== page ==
To help the fellows bond, the university hosts Wednesday afternoon meetings for fellows, in which they are asked to talk about experiences that most shaped them, including where and how they were raised and what personal losses they’ve experienced. “We want people who are willing to step out of their comfort zones and share who they are with one another,” says Kathryn Gillam, DCI’s executive director.
That approach suited David Gensler, 58, who was a fellow last year after he stepped down as co-CEO of Gensler, an architecture and design firm whose extensive client roster includes Apple, Airbnb, and Uniqlo. “My 81-year-old father is still working there half time, but I was completely burned out and needed to step away, have time to reflect, and find a new track for my next 20 or 30 years,” he says.
He mapped out three study areas for his year at Stanford. “Just for joy,” Gensler says, he took piano and voice lessons and music theory and then studied guitar, which he’s now playing several hours each day. “It’s my meditation,” he says.
Gensler, who owns a vineyard in Northern California, also took courses in food security, soil science, and other topics in agriculture. He studied real estate development and investing at Stanford’s business and engineering schools. He did the required work for all his classes and took some exams but says he enjoyed not having to worry about a grade. Since finishing his year at Stanford, he’s been developing two ideas for new businesses and serving on several nonprofit boards.
Colleges that allow older adults to audit courses typically require them to only listen and not participate. At Stanford, most professors encourage DCI fellows to join in discussions.
Mary Ittelson, a current DCI fellow and head of Ittelson Consulting, a Chicago firm that advises arts organizations, wondered if she should “hold back” when she enrolled in a course on women poets with about a dozen undergraduates. But she was encouraged to participate, and “the discussions we have in class are so stimulating, they’re continuing when we meet on campus,” says Ittelson, 60. She found out about DCI on an airplane, when she and the man seated next to her talked about their colleges and she said she was jealous of undergraduates. “It turned out he was on DCI’s advisory committee, and when he told me about the program, I said, ‘That’s my dream.’ ”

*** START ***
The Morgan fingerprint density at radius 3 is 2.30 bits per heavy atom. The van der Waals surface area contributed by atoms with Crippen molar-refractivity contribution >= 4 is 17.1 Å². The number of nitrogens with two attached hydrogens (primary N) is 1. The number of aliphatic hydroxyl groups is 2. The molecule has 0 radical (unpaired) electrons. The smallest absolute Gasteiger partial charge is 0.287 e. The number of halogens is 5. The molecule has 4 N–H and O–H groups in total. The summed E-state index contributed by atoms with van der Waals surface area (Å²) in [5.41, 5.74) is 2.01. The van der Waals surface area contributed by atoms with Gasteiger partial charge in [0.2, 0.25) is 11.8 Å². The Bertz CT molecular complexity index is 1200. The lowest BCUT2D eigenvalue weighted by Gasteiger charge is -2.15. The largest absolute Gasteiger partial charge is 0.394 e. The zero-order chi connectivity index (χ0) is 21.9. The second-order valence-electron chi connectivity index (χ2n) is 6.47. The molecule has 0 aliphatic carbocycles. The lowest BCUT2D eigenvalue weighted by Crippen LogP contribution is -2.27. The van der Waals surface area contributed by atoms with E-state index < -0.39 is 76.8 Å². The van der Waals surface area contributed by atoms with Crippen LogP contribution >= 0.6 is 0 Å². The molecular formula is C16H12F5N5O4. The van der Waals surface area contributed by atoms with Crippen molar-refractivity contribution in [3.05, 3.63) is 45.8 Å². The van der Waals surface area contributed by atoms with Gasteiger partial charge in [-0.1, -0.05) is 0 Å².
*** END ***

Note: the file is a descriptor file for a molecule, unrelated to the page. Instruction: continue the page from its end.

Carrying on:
For 63-year-old Susan Wilner Golden, who slowed down her career as a venture capitalist when she was in her 40s and 50s to raise her two daughters and care for her mother, the program has been a bridge back to full-time work. “I reset my clock. I feel like I’m 30 now,” she says. A DCI fellow last year, Golden is now a fellow at the Center on Longevity.
Jotwani, the HP retiree, studied renewable energy, climate change, social venture management, and art history. He’s currently mentoring social venture entrepreneurs in India, Myanmar, and Tanzania, and serving on several corporate and nonprofit boards. But he liked being back at school so much that he enrolled for an extra year at DCI—and is encouraging others his age to go back to school. “I have a retiree friend who this term registered with me for a continuing education class because he realizes he needs more than golf and biking,” Jotwani says.
The bottom line: A Stanford University program for older adults may be a model for other schools seeking to diversify their revenue sources.